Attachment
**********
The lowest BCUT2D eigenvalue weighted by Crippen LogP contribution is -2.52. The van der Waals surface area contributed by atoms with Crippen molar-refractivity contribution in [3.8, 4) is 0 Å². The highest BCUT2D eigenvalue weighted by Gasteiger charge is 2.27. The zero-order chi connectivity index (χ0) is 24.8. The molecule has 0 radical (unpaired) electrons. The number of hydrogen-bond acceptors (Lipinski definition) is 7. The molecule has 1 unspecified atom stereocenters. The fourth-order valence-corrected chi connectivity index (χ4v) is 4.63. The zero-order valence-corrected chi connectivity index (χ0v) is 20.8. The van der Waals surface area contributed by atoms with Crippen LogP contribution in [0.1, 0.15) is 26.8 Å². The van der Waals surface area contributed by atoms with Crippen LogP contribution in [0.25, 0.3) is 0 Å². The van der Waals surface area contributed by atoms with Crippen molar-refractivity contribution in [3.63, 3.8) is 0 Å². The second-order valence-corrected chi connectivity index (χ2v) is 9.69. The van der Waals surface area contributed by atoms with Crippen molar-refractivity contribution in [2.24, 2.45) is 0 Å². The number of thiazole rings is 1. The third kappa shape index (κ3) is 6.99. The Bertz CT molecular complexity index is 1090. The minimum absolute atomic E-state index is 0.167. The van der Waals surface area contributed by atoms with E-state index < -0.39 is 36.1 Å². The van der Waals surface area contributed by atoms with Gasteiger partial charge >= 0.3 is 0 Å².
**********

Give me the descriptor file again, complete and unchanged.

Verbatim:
The lowest BCUT2D eigenvalue weighted by Crippen LogP contribution is -2.52. The van der Waals surface area contributed by atoms with Crippen molar-refractivity contribution in [3.8, 4) is 0 Å². The highest BCUT2D eigenvalue weighted by Gasteiger charge is 2.27. The zero-order chi connectivity index (χ0) is 24.8. The molecule has 0 radical (unpaired) electrons. The number of hydrogen-bond acceptors (Lipinski definition) is 7. The molecule has 1 unspecified atom stereocenters. The fourth-order valence-corrected chi connectivity index (χ4v) is 4.63. The zero-order valence-corrected chi connectivity index (χ0v) is 20.8. The van der Waals surface area contributed by atoms with Crippen LogP contribution in [0.1, 0.15) is 26.8 Å². The van der Waals surface area contributed by atoms with Crippen LogP contribution in [0.25, 0.3) is 0 Å². The van der Waals surface area contributed by atoms with Crippen molar-refractivity contribution in [3.63, 3.8) is 0 Å². The second-order valence-corrected chi connectivity index (χ2v) is 9.69. The van der Waals surface area contributed by atoms with Crippen molar-refractivity contribution in [2.24, 2.45) is 0 Å². The number of thiazole rings is 1. The third kappa shape index (κ3) is 6.99. The Bertz CT molecular complexity index is 1090. The minimum absolute atomic E-state index is 0.167. The van der Waals surface area contributed by atoms with E-state index < -0.39 is 36.1 Å². The van der Waals surface area contributed by atoms with Gasteiger partial charge >= 0.3 is 0 Å².